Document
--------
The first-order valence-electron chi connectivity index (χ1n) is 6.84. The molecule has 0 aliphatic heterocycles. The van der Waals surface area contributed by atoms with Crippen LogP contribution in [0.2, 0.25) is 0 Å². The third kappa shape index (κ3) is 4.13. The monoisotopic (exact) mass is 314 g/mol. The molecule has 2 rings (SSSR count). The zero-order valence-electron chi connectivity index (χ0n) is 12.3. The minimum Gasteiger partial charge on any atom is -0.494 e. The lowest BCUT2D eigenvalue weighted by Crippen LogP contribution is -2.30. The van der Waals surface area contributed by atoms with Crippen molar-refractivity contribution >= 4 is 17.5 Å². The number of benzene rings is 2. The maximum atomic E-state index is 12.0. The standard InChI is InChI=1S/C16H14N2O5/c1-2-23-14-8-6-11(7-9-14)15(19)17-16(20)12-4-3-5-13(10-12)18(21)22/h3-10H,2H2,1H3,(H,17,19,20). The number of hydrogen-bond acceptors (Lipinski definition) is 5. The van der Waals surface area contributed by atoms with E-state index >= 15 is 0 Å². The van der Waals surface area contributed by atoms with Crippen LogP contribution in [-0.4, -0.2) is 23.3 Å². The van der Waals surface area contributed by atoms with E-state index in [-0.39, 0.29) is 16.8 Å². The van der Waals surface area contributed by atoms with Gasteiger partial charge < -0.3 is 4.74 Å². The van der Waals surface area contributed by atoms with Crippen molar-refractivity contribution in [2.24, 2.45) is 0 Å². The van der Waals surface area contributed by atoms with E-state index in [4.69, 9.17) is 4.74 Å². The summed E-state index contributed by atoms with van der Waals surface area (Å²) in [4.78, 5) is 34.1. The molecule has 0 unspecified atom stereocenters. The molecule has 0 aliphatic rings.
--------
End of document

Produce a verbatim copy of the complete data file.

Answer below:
The first-order valence-electron chi connectivity index (χ1n) is 6.84. The molecule has 0 aliphatic heterocycles. The van der Waals surface area contributed by atoms with Crippen LogP contribution in [0.2, 0.25) is 0 Å². The third kappa shape index (κ3) is 4.13. The monoisotopic (exact) mass is 314 g/mol. The molecule has 2 rings (SSSR count). The zero-order valence-electron chi connectivity index (χ0n) is 12.3. The minimum Gasteiger partial charge on any atom is -0.494 e. The lowest BCUT2D eigenvalue weighted by Crippen LogP contribution is -2.30. The van der Waals surface area contributed by atoms with Crippen molar-refractivity contribution >= 4 is 17.5 Å². The number of benzene rings is 2. The maximum atomic E-state index is 12.0. The standard InChI is InChI=1S/C16H14N2O5/c1-2-23-14-8-6-11(7-9-14)15(19)17-16(20)12-4-3-5-13(10-12)18(21)22/h3-10H,2H2,1H3,(H,17,19,20). The number of hydrogen-bond acceptors (Lipinski definition) is 5. The van der Waals surface area contributed by atoms with E-state index >= 15 is 0 Å². The van der Waals surface area contributed by atoms with Crippen LogP contribution in [-0.4, -0.2) is 23.3 Å². The van der Waals surface area contributed by atoms with E-state index in [-0.39, 0.29) is 16.8 Å². The van der Waals surface area contributed by atoms with Gasteiger partial charge < -0.3 is 4.74 Å². The van der Waals surface area contributed by atoms with Crippen molar-refractivity contribution in [2.24, 2.45) is 0 Å². The van der Waals surface area contributed by atoms with E-state index in [4.69, 9.17) is 4.74 Å². The summed E-state index contributed by atoms with van der Waals surface area (Å²) in [4.78, 5) is 34.1. The molecule has 0 unspecified atom stereocenters. The molecule has 0 aliphatic rings.